Asia has more super-rich people than Europe
Asia still has more super-rich people than Europe, just behind North America, although the number fell the most among the continents last year.
According to the World Ultra Wealth 2023 report of data company Altrata (UK), the number of super-rich people in Asia last year was 108,370, down nearly 11% compared to 2021, also the highest decrease among the continents. Total assets of this group decreased by 10.6%, almost erasing all of the previous year's growth. The report defines the super-rich as individuals with net assets of at least $30 million, meaning assets minus all debt.
Regarding the cause, the strict Covid blockade in China and the Ukraine conflict have affected exports and consumption, disrupted regional supply chains, and weakened stock markets, especially in heavy technology like Korea and Taiwan.
The asset value of Asia's rich is also under pressure from a stronger USD, central banks tightening monetary policy and macroeconomic management policies in countries. For example, the Bank of Japan maintains a very flexible stance, putting great pressure on the yen. Tight controls in the real estate and technology sectors continue to affect asset values in China.
However, the number of super-rich people in Asia is still higher than Europe, where there are 100,850 people, down more than 7% compared to 2021. According to the report, the number of super-rich people in Asia has surpassed the number in Europe for the first time. first in 2019. By 2022, super-rich Asians hold 12,130 billion USD in total assets compared to 11,730 billion USD in Europe.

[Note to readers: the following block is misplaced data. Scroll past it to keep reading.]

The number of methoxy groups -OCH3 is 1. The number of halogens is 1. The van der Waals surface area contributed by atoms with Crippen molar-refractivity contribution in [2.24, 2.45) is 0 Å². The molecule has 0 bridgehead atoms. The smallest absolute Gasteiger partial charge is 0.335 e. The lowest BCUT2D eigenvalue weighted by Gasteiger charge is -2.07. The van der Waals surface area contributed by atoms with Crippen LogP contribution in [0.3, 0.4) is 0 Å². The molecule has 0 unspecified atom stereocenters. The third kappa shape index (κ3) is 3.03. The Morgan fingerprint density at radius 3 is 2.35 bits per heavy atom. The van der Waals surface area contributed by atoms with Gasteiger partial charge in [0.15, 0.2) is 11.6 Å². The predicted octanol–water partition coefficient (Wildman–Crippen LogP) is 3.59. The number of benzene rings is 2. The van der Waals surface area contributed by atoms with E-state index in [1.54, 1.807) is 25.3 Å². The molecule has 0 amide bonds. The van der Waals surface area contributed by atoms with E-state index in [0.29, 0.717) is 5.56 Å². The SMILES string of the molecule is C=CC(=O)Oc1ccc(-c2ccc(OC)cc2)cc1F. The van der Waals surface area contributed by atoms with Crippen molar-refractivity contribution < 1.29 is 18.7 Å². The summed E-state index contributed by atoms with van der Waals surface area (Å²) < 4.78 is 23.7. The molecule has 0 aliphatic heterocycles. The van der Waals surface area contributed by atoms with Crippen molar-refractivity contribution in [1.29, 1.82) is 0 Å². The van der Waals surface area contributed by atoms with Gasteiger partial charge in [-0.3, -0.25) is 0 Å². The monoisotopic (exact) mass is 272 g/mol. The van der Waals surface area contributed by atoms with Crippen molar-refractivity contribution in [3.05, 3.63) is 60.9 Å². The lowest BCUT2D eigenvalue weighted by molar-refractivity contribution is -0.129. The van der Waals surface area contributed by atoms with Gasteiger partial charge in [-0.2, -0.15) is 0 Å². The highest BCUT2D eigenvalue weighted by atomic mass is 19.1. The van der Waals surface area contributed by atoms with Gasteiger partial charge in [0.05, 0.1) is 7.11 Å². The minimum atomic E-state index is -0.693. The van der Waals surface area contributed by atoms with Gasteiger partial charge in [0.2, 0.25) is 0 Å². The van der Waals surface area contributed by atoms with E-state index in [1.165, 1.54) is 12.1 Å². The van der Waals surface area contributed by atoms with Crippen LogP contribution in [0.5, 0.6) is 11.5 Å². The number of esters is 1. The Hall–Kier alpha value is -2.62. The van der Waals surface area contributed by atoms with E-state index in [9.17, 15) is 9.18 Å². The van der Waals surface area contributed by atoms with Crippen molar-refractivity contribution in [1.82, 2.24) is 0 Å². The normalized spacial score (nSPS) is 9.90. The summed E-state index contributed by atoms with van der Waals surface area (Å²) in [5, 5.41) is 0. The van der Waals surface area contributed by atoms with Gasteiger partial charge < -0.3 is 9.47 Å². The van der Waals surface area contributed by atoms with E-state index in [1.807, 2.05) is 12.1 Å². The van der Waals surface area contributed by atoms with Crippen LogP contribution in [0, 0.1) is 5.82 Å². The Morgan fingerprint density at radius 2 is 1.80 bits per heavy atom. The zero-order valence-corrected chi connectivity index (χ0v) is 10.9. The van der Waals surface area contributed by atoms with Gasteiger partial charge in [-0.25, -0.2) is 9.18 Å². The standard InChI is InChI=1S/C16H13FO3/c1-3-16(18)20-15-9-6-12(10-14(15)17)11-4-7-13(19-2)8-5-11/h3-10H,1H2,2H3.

Last year, Europe's post-epidemic recovery lost momentum due to the outbreak of the Ukraine conflict. Stock market losses were not severe, with the MSCI European index ending the year down 9%. But the direct impact is significant, as Russia cuts off the energy supplies that Europe depends on.
The move raises issues about inflation, supply chains, business sentiment and recession risks. In addition, the old continent's rich assets are also under pressure from tightening monetary conditions, a slowing real estate market and the euro depreciating against the USD.
Analysts predict the proportion of Asia's super-rich in the global total will continue to rise in the coming years and could reach 29% by 2027, from 15% in 2004. In contrast, the proportion coming from Europe will decrease from 41.4% in 2004 to 25% in 2027.
While the super-rich population is expected to increase in all regions of the world, Asia is forecast to see the strongest growth in the next five years. This is partly thanks to India's expanding economy, as well as a growing trend among businesses to diversify their supply chains away from China to other Asian markets.
Last year, North America was the leading region with 142,990 super-rich individuals, a decrease of 4%. This place is expected to continue to account for about 35% of total global super-rich assets by 2027 while Europe is forecast to lag behind these two regions, although total accumulated wealth is still increasing. According to the report, the global super-rich population will reach a total of 528,100 people by 2027, up from 133,000 in 2022.
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